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Plugins can have localization files in the lang subdirectory of the plugin directory. Plugins' localization files are registered automatically. The localization strings are supported automatically in the back-end user interface menus, form labels, etc. - if you provide the localization key instead of a real string, the system will try to load it from the localization file. In other cases you need to load the localization string with the API.
Note: For translating front-end content, there are plugins that can be used for this purpose.
Below is an example of the plugin's lang directory:
plugins/ acme/ todo/ <=== Plugin directory lang/ <=== Localization directory en/ <=== Language directory lang.php <=== Localization file fr/ lang.php
The lang.php file should define and return an array of any depth, for example:
<?php return [ 'app' => [ 'name' => 'Winter CMS', 'tagline' => 'Getting back to basics' ] ];
The validation.php file has a similar structure to the lang.php and is used to specify your custom validation messages in a language file, for example:
<?php return [ 'required' => 'We need to know your xxx!', 'email.required' => 'We need to know your e-mail address!', ];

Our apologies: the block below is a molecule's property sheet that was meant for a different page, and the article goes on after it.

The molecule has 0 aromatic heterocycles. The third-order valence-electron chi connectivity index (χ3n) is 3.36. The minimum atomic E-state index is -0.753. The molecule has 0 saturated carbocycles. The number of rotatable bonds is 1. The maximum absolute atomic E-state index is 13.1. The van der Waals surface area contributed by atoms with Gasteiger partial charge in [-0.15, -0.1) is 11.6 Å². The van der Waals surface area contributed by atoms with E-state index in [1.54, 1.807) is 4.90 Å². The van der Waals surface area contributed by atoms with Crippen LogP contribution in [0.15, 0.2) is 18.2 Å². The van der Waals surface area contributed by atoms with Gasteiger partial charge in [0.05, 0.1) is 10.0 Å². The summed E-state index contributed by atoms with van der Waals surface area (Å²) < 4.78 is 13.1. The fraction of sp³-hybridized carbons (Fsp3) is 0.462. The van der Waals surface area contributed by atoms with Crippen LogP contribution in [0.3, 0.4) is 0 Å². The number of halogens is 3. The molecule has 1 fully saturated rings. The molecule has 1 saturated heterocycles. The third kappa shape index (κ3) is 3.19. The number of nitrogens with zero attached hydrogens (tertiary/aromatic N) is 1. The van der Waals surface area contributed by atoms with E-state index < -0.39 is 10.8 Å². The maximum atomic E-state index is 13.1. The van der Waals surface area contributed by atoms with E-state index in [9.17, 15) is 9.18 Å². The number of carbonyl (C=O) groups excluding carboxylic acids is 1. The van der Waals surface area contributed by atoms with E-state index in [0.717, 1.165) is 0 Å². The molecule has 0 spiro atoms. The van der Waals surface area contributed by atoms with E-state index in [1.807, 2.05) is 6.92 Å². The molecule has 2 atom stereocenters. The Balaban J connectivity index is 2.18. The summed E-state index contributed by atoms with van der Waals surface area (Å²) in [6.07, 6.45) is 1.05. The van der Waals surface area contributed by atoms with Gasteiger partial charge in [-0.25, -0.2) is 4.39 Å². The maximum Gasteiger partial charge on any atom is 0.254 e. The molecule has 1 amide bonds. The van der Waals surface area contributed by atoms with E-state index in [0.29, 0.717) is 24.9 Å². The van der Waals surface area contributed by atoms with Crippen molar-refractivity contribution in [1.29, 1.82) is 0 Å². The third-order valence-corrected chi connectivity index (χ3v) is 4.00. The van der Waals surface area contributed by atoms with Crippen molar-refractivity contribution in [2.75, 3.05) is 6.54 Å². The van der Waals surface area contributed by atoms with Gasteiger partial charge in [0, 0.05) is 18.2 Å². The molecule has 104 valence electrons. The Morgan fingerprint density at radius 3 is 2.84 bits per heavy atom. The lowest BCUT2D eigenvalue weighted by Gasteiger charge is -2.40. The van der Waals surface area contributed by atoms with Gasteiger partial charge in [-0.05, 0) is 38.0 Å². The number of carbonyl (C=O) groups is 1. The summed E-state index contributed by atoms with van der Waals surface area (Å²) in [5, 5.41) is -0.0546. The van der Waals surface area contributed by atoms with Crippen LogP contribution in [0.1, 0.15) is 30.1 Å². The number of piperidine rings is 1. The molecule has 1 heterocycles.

The localization strings can be loaded with the
Lang class. The parameter it accepts is the localization key string that consists of the plugin name, the localization file name and the path to the localization string inside the array returned from the file. The next example loads the app.name string from the plugins/acme/blog/lang/en/lang.php file (the language is set with the
locale parameter in the
config/app.php configuration file):
System users can override plugin localization strings without altering the plugins' files. This is done by adding localization files to the lang directory. For example, to override the lang.php file of the acme/blog plugin you should create the file in the following location:
lang/ <=== App localization directory en/ <=== Language directory acme/ <=== Plugin / Module directory blog/ <===^ lang.php <=== Localization override file
The file could contain only strings you want to override, there is no need to replace the entire file. Example:
<?php return [ 'app' => [ 'name' => 'Winter CMS!' ] ];